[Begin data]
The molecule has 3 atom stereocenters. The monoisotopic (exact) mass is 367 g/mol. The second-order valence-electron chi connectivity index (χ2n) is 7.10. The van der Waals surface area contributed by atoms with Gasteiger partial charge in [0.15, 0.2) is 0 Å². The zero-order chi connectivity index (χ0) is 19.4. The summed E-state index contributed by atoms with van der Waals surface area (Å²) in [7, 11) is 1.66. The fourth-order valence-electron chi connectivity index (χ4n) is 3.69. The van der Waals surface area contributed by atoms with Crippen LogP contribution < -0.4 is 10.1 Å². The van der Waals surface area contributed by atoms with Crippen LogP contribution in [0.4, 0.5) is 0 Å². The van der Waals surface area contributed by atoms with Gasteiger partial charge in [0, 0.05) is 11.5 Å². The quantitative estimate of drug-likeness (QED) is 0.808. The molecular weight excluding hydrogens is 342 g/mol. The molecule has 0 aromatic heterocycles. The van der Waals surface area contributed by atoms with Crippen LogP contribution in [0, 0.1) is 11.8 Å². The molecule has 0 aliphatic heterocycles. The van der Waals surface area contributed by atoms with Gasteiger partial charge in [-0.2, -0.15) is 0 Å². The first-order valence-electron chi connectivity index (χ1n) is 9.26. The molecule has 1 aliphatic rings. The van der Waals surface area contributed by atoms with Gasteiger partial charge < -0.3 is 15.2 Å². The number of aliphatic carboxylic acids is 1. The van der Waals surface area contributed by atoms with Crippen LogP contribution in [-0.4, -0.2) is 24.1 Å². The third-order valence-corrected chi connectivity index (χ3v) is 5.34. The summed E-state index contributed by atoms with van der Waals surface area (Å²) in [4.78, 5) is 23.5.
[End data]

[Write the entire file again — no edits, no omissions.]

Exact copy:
The molecule has 3 atom stereocenters. The monoisotopic (exact) mass is 367 g/mol. The second-order valence-electron chi connectivity index (χ2n) is 7.10. The van der Waals surface area contributed by atoms with Gasteiger partial charge in [0.15, 0.2) is 0 Å². The zero-order chi connectivity index (χ0) is 19.4. The summed E-state index contributed by atoms with van der Waals surface area (Å²) in [7, 11) is 1.66. The fourth-order valence-electron chi connectivity index (χ4n) is 3.69. The van der Waals surface area contributed by atoms with Crippen LogP contribution < -0.4 is 10.1 Å². The van der Waals surface area contributed by atoms with Crippen LogP contribution in [0.4, 0.5) is 0 Å². The van der Waals surface area contributed by atoms with Gasteiger partial charge in [0, 0.05) is 11.5 Å². The quantitative estimate of drug-likeness (QED) is 0.808. The molecular weight excluding hydrogens is 342 g/mol. The molecule has 0 aromatic heterocycles. The van der Waals surface area contributed by atoms with Crippen LogP contribution in [0, 0.1) is 11.8 Å². The molecule has 0 aliphatic heterocycles. The van der Waals surface area contributed by atoms with Gasteiger partial charge in [-0.2, -0.15) is 0 Å². The first-order valence-electron chi connectivity index (χ1n) is 9.26. The molecule has 1 aliphatic rings. The van der Waals surface area contributed by atoms with Gasteiger partial charge < -0.3 is 15.2 Å². The number of aliphatic carboxylic acids is 1. The van der Waals surface area contributed by atoms with Crippen LogP contribution in [-0.4, -0.2) is 24.1 Å². The third-order valence-corrected chi connectivity index (χ3v) is 5.34. The summed E-state index contributed by atoms with van der Waals surface area (Å²) in [4.78, 5) is 23.5.